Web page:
The Trans-Alaska Pipeline System is one of the most defining features of Alaska’s physical and economic landscape. Constructed during the 1970’s, the Pipeline is a key plank of the American economy, allowing for the rapid transportation of oil from North Slope oil fields to Valdez, a port city on the state’s southern coast. It is also a major tourist attraction for those who travel the Dalton Highway, a road connecting the city of Fairbanks to the oil fields at Prudhoe Bay.
Surrounded by controversy since before its construction, the Trans-Alaska Pipeline System has had immeasurable impact on the lives of Alaskans and the landscape of the Arctic Circle. Read on to learn about the history of the Pipeline and why it is so important.
History of the Trans-Alaska Pipeline System
Oil exploration in Alaska dates back to the 19th century. The native Iñupiat people of the North Slope had a practice of mining peat for generations, using it as fuel. Europeans who explored the North Slope in the 1800’s came into contact with the Iñupiat and recognized that the peat they were using was saturated with oil, suggesting large deposits of oil in the region. Thomas Simpson, an officer of the Hudson’s Bay Company, confirmed oil seepages along the North Slope as early as 1836.
Exploration and development remained limited until the 20th century due to technological limitations, the distance and climate of the North Slope, and a lack of necessity. During World War I, the U.S. Navy began converting its ships to use oil instead of coal, thus necessitating new, stable sources of the substance. The U.S. Geological Survey conducted explorations of the area from 1923 to 1925, but no action was taken on their recommendations.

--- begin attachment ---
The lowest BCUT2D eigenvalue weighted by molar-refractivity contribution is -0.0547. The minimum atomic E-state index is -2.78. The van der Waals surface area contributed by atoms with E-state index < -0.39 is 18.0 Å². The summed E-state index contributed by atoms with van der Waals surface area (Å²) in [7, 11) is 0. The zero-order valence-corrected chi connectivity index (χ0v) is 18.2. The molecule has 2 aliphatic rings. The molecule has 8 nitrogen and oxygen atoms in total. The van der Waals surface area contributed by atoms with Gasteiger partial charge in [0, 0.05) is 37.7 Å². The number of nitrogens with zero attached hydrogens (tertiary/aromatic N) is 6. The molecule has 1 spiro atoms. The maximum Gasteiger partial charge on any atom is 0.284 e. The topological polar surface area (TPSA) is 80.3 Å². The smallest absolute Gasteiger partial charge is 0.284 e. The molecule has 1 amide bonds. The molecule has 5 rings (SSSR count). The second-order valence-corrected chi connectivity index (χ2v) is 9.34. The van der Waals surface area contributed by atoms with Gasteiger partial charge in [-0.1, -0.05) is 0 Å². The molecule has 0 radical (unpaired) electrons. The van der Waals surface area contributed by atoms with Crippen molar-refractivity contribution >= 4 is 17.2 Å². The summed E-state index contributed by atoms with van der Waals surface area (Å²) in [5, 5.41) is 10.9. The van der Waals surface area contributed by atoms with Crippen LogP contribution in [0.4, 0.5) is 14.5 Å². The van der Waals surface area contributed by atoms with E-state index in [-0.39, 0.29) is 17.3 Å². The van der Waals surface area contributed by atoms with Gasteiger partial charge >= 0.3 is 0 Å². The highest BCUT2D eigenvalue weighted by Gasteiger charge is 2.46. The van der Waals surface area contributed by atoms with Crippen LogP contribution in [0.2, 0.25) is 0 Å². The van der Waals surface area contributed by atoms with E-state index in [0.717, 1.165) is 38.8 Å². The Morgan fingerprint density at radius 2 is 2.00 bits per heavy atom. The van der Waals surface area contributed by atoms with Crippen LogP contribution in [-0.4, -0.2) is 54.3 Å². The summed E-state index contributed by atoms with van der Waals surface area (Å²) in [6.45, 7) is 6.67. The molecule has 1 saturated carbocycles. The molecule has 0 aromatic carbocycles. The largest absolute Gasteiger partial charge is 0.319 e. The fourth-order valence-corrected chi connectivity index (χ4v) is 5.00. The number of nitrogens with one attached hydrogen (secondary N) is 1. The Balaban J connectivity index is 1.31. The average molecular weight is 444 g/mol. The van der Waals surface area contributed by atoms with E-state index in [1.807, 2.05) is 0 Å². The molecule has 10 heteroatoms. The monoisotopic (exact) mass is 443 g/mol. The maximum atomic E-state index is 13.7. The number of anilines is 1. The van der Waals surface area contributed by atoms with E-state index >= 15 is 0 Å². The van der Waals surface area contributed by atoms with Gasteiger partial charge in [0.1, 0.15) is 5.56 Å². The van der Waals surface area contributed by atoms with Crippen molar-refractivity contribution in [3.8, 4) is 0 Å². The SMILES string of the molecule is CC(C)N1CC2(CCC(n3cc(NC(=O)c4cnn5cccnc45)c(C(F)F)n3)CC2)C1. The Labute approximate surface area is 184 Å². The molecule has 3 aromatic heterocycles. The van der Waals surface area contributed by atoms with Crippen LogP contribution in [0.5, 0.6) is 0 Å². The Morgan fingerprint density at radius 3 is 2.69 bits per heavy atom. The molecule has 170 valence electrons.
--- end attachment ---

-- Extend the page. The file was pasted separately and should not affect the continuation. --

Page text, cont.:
World War II reignited U.S. interest in exploring the North Slope, and a number of expeditions were carried out in the 1940’s and 1950’s. While reserves of oil and natural gas were found, they were not developed due to expense. In 1957, the Richfield Oil Corporation succeeded in developing an oil well in southern Alaska, near Kenai, renewing interest in North Slope oil exploration.
In 1968, a drilling crew led by Atlantic Richfield succeeded in drilling an oil well in Prudhoe Bay, confirming the existence of large quantities of oil and gas. However, development was stymied by the region’s remote location. The North Slope was (and is) sparsely populated and there were no cost-effective solutions for transporting oil from Prudhoe Bay to the wider world. The problem was exacerbated by the presence of heavy ice in the Arctic Ocean, making transportation by oil tankers directly from Prudhoe Bay a dangerous proposition.